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TREATMIE\T OF THE SLAVE.   83

been born in 1773), and died not so many years ago, near Weymouth, N. S."

Some serio-comic aspects of slave life are presented by certain local traditions. The treatment of a slave by an old Loyalist officer at or near Woodstock, N. B., must have given more pleasure to the " small boy " than to the slate. Each day the old gentleman rode up to the tavern for his accustomed potation, followed by a slave on foot, who at the door handed the filled glass to his master, and as regularly executed the most dexterous possible movement in order to evade the blow from the master's stick which invariably accompanied the return of the emptied glass. Not less amusing. to two individuals, was the treatment of a slave at Annapolis. which tradition imputes to Joseph \Winniett, a leading member of a family long prominent in the old Nova Scotian capital. A slave girl had one day during Mr. Winniett's absence from home provoked to the utmost the patience of her mistress. On his return Mrs. Winniett promptly demanded a severe whipping for the slave at the hands of her master. Having ordered the girl to an adjoining room, Mr. Vinniett charged her to scream at the top of her voice, while he proceeded to apply his whip with such vigor to the furniture of the room as made all rattle again until at the opened door the satisfied mistress informed the refractory girl that she had learned a lesson without any mistake this time!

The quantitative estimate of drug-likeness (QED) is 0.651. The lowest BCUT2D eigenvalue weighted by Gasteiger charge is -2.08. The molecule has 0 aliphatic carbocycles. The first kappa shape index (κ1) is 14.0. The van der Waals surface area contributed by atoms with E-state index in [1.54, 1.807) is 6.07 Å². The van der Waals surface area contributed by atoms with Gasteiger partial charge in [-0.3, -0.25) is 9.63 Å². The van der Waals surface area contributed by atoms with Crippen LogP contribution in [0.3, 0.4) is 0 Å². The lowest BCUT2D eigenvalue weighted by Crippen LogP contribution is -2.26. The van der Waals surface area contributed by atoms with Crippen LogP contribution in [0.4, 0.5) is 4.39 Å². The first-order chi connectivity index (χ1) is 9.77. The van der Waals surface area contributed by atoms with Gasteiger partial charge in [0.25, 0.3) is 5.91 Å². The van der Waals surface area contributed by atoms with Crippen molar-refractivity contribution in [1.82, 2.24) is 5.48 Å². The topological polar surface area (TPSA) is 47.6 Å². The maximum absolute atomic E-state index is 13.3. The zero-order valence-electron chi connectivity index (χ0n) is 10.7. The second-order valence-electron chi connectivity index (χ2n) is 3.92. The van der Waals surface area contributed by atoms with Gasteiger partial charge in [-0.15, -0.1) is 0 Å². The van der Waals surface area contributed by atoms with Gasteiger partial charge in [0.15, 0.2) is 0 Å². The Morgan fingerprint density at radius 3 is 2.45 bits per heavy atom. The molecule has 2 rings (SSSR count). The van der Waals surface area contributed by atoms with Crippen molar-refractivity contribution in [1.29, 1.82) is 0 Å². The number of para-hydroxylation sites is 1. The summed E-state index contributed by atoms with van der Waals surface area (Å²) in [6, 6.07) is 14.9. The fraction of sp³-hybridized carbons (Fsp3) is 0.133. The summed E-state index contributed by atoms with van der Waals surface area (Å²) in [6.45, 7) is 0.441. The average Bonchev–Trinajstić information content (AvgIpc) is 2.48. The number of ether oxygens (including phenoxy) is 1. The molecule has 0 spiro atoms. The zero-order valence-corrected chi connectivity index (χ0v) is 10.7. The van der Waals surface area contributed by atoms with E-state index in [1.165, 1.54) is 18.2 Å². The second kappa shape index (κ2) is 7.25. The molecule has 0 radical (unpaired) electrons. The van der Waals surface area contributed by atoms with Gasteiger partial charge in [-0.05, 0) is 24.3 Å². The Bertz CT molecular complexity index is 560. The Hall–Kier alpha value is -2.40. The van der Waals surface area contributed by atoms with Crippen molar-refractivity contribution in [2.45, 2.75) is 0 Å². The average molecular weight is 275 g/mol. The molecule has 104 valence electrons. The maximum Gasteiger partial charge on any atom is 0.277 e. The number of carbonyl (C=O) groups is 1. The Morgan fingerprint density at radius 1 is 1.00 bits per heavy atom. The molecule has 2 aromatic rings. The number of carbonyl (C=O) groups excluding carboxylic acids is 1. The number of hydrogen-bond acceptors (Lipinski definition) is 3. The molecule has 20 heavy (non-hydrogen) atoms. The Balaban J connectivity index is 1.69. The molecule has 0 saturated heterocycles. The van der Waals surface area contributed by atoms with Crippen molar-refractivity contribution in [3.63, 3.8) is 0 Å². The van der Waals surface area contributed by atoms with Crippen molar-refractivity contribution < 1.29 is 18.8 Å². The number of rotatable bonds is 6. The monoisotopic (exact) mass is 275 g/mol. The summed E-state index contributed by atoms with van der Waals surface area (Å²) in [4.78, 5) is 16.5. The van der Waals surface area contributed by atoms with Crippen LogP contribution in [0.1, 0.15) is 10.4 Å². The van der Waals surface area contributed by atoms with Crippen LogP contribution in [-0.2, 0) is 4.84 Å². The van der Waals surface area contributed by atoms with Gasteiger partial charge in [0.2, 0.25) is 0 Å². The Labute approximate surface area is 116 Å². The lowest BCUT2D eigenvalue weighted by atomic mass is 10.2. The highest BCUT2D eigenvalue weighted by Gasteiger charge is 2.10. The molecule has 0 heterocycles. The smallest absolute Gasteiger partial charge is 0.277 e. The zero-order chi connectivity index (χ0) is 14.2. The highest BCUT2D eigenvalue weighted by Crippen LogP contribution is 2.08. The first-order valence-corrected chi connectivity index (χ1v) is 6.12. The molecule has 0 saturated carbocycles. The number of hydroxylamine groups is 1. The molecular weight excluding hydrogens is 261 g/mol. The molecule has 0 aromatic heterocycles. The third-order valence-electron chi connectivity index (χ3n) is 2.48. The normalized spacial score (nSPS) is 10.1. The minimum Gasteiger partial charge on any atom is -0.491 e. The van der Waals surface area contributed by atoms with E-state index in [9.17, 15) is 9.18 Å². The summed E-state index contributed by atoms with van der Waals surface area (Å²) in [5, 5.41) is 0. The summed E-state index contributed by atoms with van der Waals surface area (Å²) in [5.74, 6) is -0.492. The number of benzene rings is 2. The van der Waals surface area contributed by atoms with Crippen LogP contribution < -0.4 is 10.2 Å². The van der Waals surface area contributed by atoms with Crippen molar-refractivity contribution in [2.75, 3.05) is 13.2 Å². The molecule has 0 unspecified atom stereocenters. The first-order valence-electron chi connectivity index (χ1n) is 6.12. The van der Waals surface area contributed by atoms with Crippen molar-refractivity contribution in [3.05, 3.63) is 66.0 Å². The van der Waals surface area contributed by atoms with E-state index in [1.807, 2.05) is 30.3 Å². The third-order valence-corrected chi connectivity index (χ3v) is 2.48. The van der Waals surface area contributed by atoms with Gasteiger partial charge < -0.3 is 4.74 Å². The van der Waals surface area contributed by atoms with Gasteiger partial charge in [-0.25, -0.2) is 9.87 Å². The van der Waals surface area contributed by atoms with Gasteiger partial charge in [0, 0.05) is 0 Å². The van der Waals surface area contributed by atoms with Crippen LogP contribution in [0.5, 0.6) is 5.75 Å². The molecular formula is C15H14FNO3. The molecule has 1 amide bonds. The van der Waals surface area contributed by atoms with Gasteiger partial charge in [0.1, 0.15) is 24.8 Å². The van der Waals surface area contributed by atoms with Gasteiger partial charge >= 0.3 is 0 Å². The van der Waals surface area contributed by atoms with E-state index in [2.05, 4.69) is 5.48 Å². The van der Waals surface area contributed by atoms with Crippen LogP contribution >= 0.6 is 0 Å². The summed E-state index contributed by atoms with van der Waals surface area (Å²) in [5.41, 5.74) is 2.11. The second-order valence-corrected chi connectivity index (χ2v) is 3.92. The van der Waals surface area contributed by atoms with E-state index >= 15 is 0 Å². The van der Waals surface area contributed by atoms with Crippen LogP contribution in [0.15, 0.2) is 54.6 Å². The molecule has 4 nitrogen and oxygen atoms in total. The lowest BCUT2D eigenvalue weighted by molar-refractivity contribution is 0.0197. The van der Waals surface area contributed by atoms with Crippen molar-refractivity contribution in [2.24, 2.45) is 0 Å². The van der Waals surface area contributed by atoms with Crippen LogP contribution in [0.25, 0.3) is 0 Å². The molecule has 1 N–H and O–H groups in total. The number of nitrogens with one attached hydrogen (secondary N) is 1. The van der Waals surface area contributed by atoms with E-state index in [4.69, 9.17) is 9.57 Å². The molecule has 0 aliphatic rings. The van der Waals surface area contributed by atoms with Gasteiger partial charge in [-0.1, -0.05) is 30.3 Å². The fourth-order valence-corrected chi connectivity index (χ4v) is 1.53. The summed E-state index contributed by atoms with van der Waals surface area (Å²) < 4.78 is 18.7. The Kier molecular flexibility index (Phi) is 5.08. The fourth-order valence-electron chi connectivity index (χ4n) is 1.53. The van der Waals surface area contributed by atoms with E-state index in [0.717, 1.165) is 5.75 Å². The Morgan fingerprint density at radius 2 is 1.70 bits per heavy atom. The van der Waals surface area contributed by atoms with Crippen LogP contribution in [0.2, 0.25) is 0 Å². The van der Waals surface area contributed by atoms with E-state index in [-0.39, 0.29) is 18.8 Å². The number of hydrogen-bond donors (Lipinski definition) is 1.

In some cases the attachments between the slaves and the families of their owners were strong and lasting. A gentleman whose early life was spent in St. John, N. B., tells of a slave brought to Hampton by his maternal grandfather, Isaac Ketchum, a Loyalist. This slave was older than his mother, and through all the trials and critical periods of that mother's married life had proved so faithful a friend that a resting place had been promised her at death beside the mother. Many years passed, and


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